PLEB Junior boy or non-public school person (derives from the Latin "plebeius" referring to those of plebeian (common) stock).
PREP Homework (from "preparation").
QUAD(RANGLE) School courtyard. Also used at some universities.
QUILL To flatter. Winchester
RAG A misdemeanour, hence:
RAG WEEK Where sponsored "misdemeanours" are common. Also used at universities
REMOVE The year before the 4th form (age 14 (usually 15)) and 5th form (age 16). Bedford
The academic year before the year in which pupils take their GCSEs, and in which they are usually aged 14-15. Malvern College
Final years before one is 'removed' from the school (ages 13 and 18). Westminster Under School and Westminster, respectively
SAPPY Severe flogging.
SCHOOL SIXTH Lowest rank of prefect. Plymouth
SHAG DAY A day when, on payment of a small amount to a charity, pupils can wear own-clothes instead of uniform. Westminster
SHELL A boy in the youngest year. Westminster, Harrow, Marlborough, St. Edward's
SWIPE A sweater in House colours used for sports. Marlborough
TITCHING Caning. Christ's Hospital
TOPSCHOOLS Homework. Shrewsbury

The Leys School (founded 1875) is a British Independent School located in Cambridge. ... The Perse School is a fee-paying secondary day school for boys 11–18 and girls at 16+ situated in Cambridge, England. ... Scots (or Lallans, meaning Lowlands), often Lowland Scots to distinguish it from the Gaelic of the Highlands, is a language used in Scotland, as well as parts of Northern Ireland and border areas of the Republic of Ireland, where it is known in official circles as Ulster Scots or Ullans... The Combined Cadet Force (CCF) is a Ministry of Defence sponsored youth organisation in the United Kingdom. ... The Officers Training Corps (OTC) is a part of the British Army that provides military training to students at British universities. ... Plymouth College (PMC) is an independent school (or public school) situated in Plymouth, Devon, England. ...

Scottish public school language

The following list includes some terms peculiar to, originating from or commonly used in Scottish public schools (local authority schools):

Term Meaning
DOMINIE or HEIDIE Headteacher.
JANNNY Janitor, known in England as the School Caretaker.
TAWSE A stiff leather strap, formerly used for punishing pupils by striking them on the hand. The Lochgelly tawse was particularly notorious.
SPOF Derogatory term for a conscientious, hard working pupil.
NED In school, a ned is the opposite of a spof, often a bully. Also used outwith school

Lochgelly is: a place in Fife, Scotland the brand name of the most reputed firm that produced tawses and hence a synonym (spelled without a capital L) for that typically Scottish device for corporal punishment. ... A tawse is a typically Scottish implement for corporal punishment, called tawsing after it, that was often used for educational discipline instead of the English cane (which, like the horse crop, was however used in private schools, usually on bare bottoms or the hands). ... This article is being considered for deletion in accordance with Wikipedias deletion policy. ...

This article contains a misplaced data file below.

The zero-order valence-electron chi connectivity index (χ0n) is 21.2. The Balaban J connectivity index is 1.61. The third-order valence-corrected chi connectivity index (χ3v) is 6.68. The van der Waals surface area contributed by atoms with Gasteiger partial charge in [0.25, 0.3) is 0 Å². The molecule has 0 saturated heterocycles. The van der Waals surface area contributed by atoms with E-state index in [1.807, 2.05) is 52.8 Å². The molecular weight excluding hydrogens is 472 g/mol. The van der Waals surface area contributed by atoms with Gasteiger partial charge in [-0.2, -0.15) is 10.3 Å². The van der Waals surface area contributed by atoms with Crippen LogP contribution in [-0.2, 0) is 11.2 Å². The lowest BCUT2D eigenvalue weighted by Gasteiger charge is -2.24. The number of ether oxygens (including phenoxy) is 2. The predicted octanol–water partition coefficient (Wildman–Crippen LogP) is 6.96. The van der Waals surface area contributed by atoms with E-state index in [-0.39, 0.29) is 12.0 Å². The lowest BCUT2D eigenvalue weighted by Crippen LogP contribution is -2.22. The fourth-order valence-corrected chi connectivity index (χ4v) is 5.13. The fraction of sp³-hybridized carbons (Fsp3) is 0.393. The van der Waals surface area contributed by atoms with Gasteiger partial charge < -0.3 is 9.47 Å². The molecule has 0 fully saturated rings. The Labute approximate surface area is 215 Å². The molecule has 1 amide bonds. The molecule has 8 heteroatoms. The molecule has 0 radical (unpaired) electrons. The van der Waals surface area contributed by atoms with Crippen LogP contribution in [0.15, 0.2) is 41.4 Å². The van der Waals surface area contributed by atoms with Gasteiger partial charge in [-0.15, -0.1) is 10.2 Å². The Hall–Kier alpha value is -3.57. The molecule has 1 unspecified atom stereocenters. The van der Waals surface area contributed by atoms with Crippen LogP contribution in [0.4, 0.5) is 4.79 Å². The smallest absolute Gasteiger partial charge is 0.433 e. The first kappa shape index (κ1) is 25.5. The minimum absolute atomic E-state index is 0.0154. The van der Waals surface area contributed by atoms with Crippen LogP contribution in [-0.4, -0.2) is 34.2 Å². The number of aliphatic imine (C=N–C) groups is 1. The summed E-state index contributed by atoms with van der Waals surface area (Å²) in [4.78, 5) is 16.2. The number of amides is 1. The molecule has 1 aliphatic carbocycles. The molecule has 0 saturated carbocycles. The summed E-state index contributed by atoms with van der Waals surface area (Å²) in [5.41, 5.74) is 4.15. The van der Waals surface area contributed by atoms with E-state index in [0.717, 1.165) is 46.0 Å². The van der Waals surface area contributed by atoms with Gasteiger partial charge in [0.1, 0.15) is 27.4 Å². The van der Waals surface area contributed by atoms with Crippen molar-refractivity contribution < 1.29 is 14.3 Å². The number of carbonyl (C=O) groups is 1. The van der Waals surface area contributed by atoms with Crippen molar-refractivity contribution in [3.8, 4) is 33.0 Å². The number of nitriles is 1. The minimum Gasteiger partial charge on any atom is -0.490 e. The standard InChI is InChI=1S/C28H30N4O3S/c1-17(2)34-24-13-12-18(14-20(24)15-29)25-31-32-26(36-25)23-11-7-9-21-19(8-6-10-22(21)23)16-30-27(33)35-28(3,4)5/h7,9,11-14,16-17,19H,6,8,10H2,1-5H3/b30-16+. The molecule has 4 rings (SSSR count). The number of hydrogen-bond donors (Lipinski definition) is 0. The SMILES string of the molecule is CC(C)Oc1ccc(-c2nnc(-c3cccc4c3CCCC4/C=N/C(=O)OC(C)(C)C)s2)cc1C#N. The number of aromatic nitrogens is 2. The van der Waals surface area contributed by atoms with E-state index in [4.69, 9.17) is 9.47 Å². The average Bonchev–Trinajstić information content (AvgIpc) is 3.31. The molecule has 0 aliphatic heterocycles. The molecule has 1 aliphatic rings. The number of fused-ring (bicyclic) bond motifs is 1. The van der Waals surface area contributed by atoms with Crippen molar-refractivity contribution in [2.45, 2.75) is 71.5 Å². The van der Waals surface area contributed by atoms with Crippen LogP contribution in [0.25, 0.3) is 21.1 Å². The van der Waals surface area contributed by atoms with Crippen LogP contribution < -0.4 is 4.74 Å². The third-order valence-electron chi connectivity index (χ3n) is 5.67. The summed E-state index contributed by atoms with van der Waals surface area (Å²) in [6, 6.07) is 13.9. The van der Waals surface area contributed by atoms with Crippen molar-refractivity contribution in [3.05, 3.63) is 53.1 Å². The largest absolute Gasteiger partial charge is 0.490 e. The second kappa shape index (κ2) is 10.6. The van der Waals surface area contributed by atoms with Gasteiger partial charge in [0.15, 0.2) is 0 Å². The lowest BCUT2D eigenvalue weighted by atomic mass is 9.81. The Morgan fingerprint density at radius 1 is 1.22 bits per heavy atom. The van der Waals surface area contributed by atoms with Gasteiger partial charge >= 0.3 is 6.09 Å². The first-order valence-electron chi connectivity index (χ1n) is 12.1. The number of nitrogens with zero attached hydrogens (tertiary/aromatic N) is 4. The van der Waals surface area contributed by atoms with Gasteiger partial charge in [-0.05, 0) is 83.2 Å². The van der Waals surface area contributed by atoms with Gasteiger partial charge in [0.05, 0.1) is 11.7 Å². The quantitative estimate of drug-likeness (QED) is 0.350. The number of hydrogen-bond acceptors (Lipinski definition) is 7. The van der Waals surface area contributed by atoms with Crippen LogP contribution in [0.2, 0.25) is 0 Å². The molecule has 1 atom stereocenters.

See also

A boarding school is a self-contained educational establishment where students not only study but where some or all students may live. ... Education in the United Kingdom is covered in the following articles: Education in England Education in Northern Ireland Education in Scotland Education in Wales Grammar schools in the United Kingdom Achievement in British Education List of schools in the United Kingdom British universities School inspection organisations: Office for Standards in... Shortcut: UK topics This is a list of topics related to the United Kingdom. ... This is a graphical listing of coats of arms of academic institutions (which are not necessarily the same as their their logos), ordered by the country they are located in. ... School in literature Christine Anlauff: Good morning, Lehnitz F. Anstey: Vice Versa Louis Auchincloss: The Rector of Justin Alan Bennett: The History Boys E.R. Braithwaite: To Sir, with Love Sasthi Brata: My God Died Young Anthony Buckeridge: Jennings Goes to School Frances Hodgson Burnett: Sara Crewe (aka A Little...

Reference

  • Note 1: Smout, T.C., A History of the Scottish People, Fontana Press 1985, ISBN 0-00-686027-3

  Results from FactBites:
 
Independent school (UK) - Wikipedia, the free encyclopedia (2858 words)
By the late 19th century, public schools were characterized not so much by the way the schools were governed or the students educated as by a very specific ethos of student life often celebrated or parodied in the novels of the day.
Public schools are often divided into "major" and "minor" public schools, but these are not official definitions and the inclusion of a school in one or the other group is purely subjective (although a select few would be included in any list of "major" schools).
University College School, founded in 1830 as part of University College London, was unique in that it neither took boarders nor gave religious education; indeed, by not limiting its intake to a specific religious denomination, it gained the claim of being the first truly "public" school, open to all.